But more important not everyone bothers to keep their bikes in excellent maintenance. Few people know how to replace inner tubes or do minimal servicing. And ever fewer would want to undertake these simple repairs on their way to work or home when time is tight. Much better to roll up to a BikeShare station and unload your problem bike for one that is working.

Because BikeShare can be part of the reason that a bicycle shop is even in business in certain locations, it is also possible that things like helmets can be the special focus of these shops. They can rent them or sell them as needed. Their personnel can show riders how to wear them. And if a rider who owns a personal bike wants to learn more about repair and maintenance he has the local bike shop where he picks up his BikeShare bike to return to for that training.

Schools that want to teach students how to get to and from their locations can have local bike shops come into their classrooms to train and educate students. And best of all the schools can have BikeShare stations right on their grounds where students can park their bikes and pick them up after school. This eliminates the unsightly tangle of bikes of all sizes and conditions that lie in heaps around too few bike racks and are sometimes never even locked. And on weekends when students might prefer to walk home leaving the bikes at school does not create a problem.

Keeping BikeShare Solvent

Bike parking can be visually unappealing.  Chicago Botanic Garden

Bike parking can be visually unappealing.
Chicago Botanic Garden

If BikeShare is fully integrated into urban life then places like hospitals, churches, business districts can count on having bicycle traffic that everyone is familiar with the value of. And once again the problems associated with how to park these bikes is eliminated. If BikeShare is made an essential ingredient in a community it will remain solvent and everyone will understand the need for safe bike routes and the reasons why speed limits have been reduced to 20 MPH.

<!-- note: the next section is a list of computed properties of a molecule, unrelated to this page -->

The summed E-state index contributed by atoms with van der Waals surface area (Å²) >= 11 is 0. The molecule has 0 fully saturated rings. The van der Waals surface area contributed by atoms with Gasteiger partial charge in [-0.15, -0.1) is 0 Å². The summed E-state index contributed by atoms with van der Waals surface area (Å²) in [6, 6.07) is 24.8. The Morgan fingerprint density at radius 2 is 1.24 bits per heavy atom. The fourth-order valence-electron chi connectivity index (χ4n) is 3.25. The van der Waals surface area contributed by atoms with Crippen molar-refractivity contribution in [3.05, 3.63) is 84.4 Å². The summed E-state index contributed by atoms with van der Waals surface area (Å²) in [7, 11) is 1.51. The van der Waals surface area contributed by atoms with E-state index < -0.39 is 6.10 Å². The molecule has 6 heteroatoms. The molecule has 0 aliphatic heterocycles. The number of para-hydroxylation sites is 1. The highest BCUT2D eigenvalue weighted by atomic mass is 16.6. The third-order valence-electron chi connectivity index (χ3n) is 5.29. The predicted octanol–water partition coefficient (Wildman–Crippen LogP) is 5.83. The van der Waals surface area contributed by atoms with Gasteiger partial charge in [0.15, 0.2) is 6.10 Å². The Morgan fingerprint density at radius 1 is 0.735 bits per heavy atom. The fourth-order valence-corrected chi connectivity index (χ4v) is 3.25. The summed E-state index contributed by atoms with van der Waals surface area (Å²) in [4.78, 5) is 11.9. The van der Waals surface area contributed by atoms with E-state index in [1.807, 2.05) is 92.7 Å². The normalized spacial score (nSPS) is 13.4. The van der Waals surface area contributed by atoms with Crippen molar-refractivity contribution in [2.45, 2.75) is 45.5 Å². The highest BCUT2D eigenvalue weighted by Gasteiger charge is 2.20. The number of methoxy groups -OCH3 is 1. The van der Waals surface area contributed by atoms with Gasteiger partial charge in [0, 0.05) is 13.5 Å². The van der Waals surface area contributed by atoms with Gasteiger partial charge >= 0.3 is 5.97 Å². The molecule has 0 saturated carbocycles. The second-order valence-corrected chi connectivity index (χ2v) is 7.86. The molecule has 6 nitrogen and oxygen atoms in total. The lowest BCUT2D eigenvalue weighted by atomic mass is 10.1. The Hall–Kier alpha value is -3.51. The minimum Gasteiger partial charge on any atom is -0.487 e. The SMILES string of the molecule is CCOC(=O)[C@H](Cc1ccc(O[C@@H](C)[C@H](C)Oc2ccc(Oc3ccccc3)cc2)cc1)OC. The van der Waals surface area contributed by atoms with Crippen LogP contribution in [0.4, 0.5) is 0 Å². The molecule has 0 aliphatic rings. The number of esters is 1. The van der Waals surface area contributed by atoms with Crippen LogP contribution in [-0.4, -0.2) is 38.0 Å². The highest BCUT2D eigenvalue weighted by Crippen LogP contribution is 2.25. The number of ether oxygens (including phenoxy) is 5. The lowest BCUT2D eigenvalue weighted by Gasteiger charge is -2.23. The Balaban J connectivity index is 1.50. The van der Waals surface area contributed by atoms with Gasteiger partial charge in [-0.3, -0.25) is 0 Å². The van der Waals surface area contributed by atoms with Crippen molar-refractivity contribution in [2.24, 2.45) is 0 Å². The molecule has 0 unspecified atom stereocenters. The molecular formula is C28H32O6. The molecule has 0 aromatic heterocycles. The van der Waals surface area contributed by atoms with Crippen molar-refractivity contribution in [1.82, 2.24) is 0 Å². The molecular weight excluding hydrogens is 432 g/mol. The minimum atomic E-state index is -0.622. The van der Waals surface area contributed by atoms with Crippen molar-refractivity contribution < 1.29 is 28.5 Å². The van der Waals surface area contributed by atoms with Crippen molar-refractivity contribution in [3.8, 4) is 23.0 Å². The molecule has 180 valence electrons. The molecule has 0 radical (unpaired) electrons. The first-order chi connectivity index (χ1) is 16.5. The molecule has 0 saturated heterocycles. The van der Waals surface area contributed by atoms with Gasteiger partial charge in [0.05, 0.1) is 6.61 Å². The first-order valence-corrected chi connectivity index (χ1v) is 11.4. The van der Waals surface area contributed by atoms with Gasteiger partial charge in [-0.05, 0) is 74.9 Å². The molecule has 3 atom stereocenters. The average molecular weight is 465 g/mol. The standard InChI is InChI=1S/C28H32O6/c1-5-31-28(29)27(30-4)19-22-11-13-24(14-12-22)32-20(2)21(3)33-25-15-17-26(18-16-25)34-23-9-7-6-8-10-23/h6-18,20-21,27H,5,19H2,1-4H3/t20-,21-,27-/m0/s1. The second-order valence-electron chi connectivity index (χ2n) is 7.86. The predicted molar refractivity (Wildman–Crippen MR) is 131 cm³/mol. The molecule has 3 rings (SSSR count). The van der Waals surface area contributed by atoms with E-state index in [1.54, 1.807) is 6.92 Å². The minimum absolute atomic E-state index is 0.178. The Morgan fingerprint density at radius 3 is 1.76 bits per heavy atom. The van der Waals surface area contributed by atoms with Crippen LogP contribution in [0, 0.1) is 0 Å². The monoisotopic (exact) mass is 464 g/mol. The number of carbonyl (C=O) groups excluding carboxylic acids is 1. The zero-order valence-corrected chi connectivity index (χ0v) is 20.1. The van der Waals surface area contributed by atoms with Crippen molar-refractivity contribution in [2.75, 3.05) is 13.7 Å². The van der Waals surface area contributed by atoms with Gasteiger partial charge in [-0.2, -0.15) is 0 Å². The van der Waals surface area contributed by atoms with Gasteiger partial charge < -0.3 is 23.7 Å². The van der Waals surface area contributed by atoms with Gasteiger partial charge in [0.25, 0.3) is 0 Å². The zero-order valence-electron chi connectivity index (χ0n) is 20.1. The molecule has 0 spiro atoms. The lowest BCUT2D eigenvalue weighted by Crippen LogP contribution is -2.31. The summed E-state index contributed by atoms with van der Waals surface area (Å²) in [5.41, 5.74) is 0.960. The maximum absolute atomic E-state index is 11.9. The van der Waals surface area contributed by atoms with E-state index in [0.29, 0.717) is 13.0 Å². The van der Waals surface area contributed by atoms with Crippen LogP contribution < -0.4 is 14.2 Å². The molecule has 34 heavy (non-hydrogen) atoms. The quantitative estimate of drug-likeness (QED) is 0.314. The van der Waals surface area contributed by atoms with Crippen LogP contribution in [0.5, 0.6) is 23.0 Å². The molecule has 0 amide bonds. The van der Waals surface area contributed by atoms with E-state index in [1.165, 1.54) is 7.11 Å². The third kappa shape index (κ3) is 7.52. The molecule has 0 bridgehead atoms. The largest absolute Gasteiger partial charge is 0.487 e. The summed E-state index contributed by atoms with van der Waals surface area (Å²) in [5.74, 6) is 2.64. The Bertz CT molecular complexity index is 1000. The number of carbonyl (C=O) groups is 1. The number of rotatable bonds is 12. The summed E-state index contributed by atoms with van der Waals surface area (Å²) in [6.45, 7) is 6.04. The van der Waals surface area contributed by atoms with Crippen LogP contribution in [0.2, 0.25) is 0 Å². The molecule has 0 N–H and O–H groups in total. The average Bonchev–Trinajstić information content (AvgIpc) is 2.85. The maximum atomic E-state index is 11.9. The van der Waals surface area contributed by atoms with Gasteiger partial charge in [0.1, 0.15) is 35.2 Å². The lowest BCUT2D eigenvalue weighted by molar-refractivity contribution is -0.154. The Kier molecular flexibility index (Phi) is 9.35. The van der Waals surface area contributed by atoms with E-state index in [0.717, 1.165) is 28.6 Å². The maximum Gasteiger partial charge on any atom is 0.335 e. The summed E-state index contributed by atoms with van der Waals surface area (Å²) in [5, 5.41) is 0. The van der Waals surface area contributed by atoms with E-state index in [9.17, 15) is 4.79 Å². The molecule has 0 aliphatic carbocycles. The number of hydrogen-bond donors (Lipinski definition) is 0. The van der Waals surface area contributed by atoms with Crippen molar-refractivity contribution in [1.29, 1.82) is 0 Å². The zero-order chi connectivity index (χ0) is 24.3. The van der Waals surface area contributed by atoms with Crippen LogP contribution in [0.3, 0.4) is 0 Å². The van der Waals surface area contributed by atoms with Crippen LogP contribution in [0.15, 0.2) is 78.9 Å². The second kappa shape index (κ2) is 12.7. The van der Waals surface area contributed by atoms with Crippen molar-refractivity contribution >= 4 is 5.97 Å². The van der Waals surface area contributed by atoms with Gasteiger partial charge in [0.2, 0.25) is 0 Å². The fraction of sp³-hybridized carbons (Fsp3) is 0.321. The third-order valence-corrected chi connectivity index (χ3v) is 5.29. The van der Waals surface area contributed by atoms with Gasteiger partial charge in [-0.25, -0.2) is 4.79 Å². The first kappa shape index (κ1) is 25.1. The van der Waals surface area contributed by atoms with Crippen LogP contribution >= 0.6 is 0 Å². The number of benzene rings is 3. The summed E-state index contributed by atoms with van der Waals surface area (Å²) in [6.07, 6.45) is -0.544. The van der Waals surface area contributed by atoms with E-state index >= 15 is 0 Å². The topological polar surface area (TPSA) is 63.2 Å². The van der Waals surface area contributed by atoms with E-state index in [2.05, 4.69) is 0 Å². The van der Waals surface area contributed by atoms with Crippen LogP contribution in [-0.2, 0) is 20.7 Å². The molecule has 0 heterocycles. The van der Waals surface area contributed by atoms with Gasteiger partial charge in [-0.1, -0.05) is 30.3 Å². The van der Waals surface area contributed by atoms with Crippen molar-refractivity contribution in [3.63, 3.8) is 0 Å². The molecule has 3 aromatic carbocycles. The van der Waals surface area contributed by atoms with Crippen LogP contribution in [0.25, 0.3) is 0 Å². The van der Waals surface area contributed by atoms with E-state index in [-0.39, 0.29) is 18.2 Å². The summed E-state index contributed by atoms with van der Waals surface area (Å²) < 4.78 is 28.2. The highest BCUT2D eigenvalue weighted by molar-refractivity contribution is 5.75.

People on their way to do shopping at the local hardware stores or grocery shops will now have a ready-made way to bring home their purchases. And if a given community understands the benefits of bicycles it will also appreciate buses and trains all the more when larger and heavier loads need to be transported.

I look forward to the day when a BikeShare station also contains a selection of cargo bikes. Imagine your local hardware store providing a BikeShare station outside its doors to carry home that potted plant. Or imagine a cargo bike serving as a great way to get smaller kids to come along with you on your shopping errands.

The revenue increase for BikeShare would surely go up. Places like ChinaTown or GreekTown where restaurants are plentiful would suddenly have a Mass Transportation alternative that can carry patrons right to the front door of their establishments and all without unsightly heaps of private bikes in a tangle in the parking lot.